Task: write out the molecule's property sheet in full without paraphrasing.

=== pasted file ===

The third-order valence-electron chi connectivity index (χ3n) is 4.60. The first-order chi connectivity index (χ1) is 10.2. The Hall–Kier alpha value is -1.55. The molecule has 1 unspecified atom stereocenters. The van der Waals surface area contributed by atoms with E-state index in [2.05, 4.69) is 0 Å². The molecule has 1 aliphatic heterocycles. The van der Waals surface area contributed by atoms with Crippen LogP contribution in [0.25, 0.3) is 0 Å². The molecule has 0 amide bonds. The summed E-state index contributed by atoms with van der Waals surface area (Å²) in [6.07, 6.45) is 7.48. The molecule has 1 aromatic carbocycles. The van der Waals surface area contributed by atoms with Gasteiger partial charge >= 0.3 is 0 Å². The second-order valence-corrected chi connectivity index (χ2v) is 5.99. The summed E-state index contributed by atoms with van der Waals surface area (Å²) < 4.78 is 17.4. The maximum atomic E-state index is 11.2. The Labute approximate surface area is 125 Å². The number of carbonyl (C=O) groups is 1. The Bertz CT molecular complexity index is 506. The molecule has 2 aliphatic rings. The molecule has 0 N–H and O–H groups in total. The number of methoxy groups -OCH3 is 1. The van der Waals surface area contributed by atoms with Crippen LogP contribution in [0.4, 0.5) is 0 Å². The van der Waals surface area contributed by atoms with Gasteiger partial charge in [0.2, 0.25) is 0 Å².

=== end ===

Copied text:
The third-order valence-electron chi connectivity index (χ3n) is 4.60. The first-order chi connectivity index (χ1) is 10.2. The Hall–Kier alpha value is -1.55. The molecule has 1 unspecified atom stereocenters. The van der Waals surface area contributed by atoms with E-state index in [2.05, 4.69) is 0 Å². The molecule has 1 aliphatic heterocycles. The van der Waals surface area contributed by atoms with Crippen LogP contribution in [0.25, 0.3) is 0 Å². The molecule has 0 amide bonds. The summed E-state index contributed by atoms with van der Waals surface area (Å²) in [6.07, 6.45) is 7.48. The molecule has 1 aromatic carbocycles. The van der Waals surface area contributed by atoms with Gasteiger partial charge >= 0.3 is 0 Å². The second-order valence-corrected chi connectivity index (χ2v) is 5.99. The summed E-state index contributed by atoms with van der Waals surface area (Å²) < 4.78 is 17.4. The maximum atomic E-state index is 11.2. The Labute approximate surface area is 125 Å². The number of carbonyl (C=O) groups is 1. The Bertz CT molecular complexity index is 506. The molecule has 2 aliphatic rings. The molecule has 0 N–H and O–H groups in total. The number of methoxy groups -OCH3 is 1. The van der Waals surface area contributed by atoms with Crippen LogP contribution in [0.4, 0.5) is 0 Å². The van der Waals surface area contributed by atoms with Gasteiger partial charge in [0.2, 0.25) is 0 Å².